In the beginning, puzzles are as simple as "flip this switch, open that door."
As Parin progresses, things get a little trickier!
Outside of unfriendly monsters to battle, another enemy in Gurumin at times is the unwieldy camera. You have direct control over it by using the shoulder buttons (or with the New Nintendo 3DS, the control nub) to spin the camera around to point it in your desired direction, but there is no ability to tilt it upwards or downwards. This makes seeing areas above and below a problem. Another issue is seen in small rooms where the camera can get blocked by walls. Never did these camera gripes cost me much more than some lost health, but they're notable nonetheless, especially when trying to battle bosses as well as the camera at times. Additionally, there are several occasions where Parin will look like she should be able to grab onto a ledge (which is indeed possible in this game to do), but she'll astonishingly and frustratingly fail to do so. This is more of an issue than the camera, as it led to some unwanted aggravation in later levels.

The levels themselves are considered cleared when Parin reaches the goal, collecting one of the monsters' pilfered possessions. One can master these levels through destroying all of the jars, defeating all enemies, and opening all treasure chests. This is a pretty difficult task without the Cat Ears headgear for Parin, as otherwise you don't have a clear tally of how many jars and chests are left in a room or area. You're on your own to hope you've defeated every enemy in a level, unfortunately, which can be a drag when you painstakingly destroy every jar and open every chest only to be greeted with the ending level notification that you only defeated 32 out of 33 enemies instead of all of them, for example. This leads to a lot of replays of levels that seems a bit unfair and unnecessary. Mastering levels rewards Parin with gold medals that can be traded to her grandfather for rare costume pieces and headgear.

Curses! I thought I defeated all the monsters in this level, but I was wrong!
Headgear is essential in Gurumin, and there are many types to be found, purchased, and collected. Some, like the Goggles, prevent damage when in water, while others like the aforementioned Cat Ears displays how many jars and chests are remaining in a given level's room. These headgear can be leveled up by a seller in town who uses junk dropped by enemies to improve the benefits of Parin's various headgear. Parin can switch through headgear at any time through the pause menu, as well as use the same menu to switch drill elements (ice, fire, or electric) and chow down on life-restoring baked goods like cookies, chocolate bars, and slices of shortcake.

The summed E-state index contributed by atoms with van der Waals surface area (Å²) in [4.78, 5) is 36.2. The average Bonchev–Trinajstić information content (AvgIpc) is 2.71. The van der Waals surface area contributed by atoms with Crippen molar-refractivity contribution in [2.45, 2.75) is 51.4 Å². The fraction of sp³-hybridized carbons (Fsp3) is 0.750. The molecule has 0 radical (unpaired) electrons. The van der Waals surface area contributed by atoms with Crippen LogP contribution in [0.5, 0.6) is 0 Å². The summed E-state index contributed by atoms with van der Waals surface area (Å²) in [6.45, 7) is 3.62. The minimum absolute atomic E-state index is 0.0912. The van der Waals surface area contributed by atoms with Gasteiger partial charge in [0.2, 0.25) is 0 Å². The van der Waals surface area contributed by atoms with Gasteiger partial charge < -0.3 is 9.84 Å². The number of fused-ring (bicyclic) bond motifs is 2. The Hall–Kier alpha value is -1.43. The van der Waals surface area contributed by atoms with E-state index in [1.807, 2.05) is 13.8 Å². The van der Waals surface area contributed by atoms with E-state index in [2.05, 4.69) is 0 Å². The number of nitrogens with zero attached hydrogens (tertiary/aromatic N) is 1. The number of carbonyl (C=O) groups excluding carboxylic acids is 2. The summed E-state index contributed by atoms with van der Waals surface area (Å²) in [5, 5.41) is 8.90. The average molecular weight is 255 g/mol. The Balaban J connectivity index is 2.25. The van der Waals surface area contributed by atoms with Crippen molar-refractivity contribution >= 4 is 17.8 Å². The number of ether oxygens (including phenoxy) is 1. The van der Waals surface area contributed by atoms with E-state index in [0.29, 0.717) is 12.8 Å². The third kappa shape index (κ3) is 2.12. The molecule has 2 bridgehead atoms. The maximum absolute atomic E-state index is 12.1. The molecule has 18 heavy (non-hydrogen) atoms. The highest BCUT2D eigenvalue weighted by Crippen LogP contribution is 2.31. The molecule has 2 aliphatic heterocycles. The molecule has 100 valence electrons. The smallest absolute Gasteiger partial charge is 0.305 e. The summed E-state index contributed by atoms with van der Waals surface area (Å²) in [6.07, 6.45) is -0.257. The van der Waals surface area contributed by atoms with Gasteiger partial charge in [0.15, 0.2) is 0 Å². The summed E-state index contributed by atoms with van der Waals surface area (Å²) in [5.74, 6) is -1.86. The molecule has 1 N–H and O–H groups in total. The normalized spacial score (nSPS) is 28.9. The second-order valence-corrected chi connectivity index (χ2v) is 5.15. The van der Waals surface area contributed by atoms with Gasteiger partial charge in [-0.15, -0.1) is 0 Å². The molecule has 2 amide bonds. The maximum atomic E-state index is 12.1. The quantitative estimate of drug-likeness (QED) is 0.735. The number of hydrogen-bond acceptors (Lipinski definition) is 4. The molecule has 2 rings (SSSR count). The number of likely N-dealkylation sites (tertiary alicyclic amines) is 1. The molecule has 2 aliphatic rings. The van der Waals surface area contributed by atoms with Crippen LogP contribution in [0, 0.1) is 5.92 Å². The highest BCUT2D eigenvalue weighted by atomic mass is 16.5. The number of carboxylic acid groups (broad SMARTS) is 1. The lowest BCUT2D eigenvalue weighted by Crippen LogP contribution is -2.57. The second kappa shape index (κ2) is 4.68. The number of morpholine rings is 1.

Gurumin on the Nintendo 3DS shares many similarities graphically with the PSP version. It's not much improved in this regard. The only major improvement is the ability to play the game in 3D, though the effect isn't necessary or too impressive compared to other implementations in other games. The sound is a mix of the previously mentioned (endearingly) cheesy dialogue and some catchy tunes to explore the levels. Though an issue with the music stuttering during loading times and transitions is unfortunately present. 

Some uninvited guests have arrived to ruin Parin's peaceful trip through these ruins.
Gurumin 3D; A Monstrous Adventure is not without problems (mostly pertaining to the camera and the requirement for mastering levels), but overall, the game is an enjoyable mix of light platforming, simple combat, fun puzzle-solving, engrossing exploration, and charming storytelling. The additional difficulties, new costumes that you can acquire through multiple play-throughs, and mastering of levels ensures that there will be a lot of bang for your buck if you decide to invest in this affordable adventure. And you should because it's ultimately a monstrous good time.

[SPC Says: C+]

Review copy provided by Mastiff.